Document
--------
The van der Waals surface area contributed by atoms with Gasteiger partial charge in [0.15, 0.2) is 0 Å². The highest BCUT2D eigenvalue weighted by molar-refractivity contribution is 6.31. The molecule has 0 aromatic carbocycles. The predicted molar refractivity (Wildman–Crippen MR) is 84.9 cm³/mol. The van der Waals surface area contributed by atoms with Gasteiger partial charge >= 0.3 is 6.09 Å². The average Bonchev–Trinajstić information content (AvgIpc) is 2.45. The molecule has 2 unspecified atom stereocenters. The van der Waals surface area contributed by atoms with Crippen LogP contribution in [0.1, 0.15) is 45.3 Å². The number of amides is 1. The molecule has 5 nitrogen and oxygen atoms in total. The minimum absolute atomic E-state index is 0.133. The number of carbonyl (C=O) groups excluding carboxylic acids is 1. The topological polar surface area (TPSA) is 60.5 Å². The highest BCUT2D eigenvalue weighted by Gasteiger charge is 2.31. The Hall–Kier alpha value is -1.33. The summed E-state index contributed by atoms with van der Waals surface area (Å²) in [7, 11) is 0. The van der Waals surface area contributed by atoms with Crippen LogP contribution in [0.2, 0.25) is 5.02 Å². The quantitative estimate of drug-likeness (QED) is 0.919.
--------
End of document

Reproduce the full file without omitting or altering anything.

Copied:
The van der Waals surface area contributed by atoms with Gasteiger partial charge in [0.15, 0.2) is 0 Å². The highest BCUT2D eigenvalue weighted by molar-refractivity contribution is 6.31. The molecule has 0 aromatic carbocycles. The predicted molar refractivity (Wildman–Crippen MR) is 84.9 cm³/mol. The van der Waals surface area contributed by atoms with Gasteiger partial charge >= 0.3 is 6.09 Å². The average Bonchev–Trinajstić information content (AvgIpc) is 2.45. The molecule has 2 unspecified atom stereocenters. The van der Waals surface area contributed by atoms with Crippen LogP contribution in [0.1, 0.15) is 45.3 Å². The number of amides is 1. The molecule has 5 nitrogen and oxygen atoms in total. The minimum absolute atomic E-state index is 0.133. The number of carbonyl (C=O) groups excluding carboxylic acids is 1. The topological polar surface area (TPSA) is 60.5 Å². The highest BCUT2D eigenvalue weighted by Gasteiger charge is 2.31. The Hall–Kier alpha value is -1.33. The summed E-state index contributed by atoms with van der Waals surface area (Å²) in [7, 11) is 0. The van der Waals surface area contributed by atoms with Crippen LogP contribution in [0.2, 0.25) is 5.02 Å². The quantitative estimate of drug-likeness (QED) is 0.919.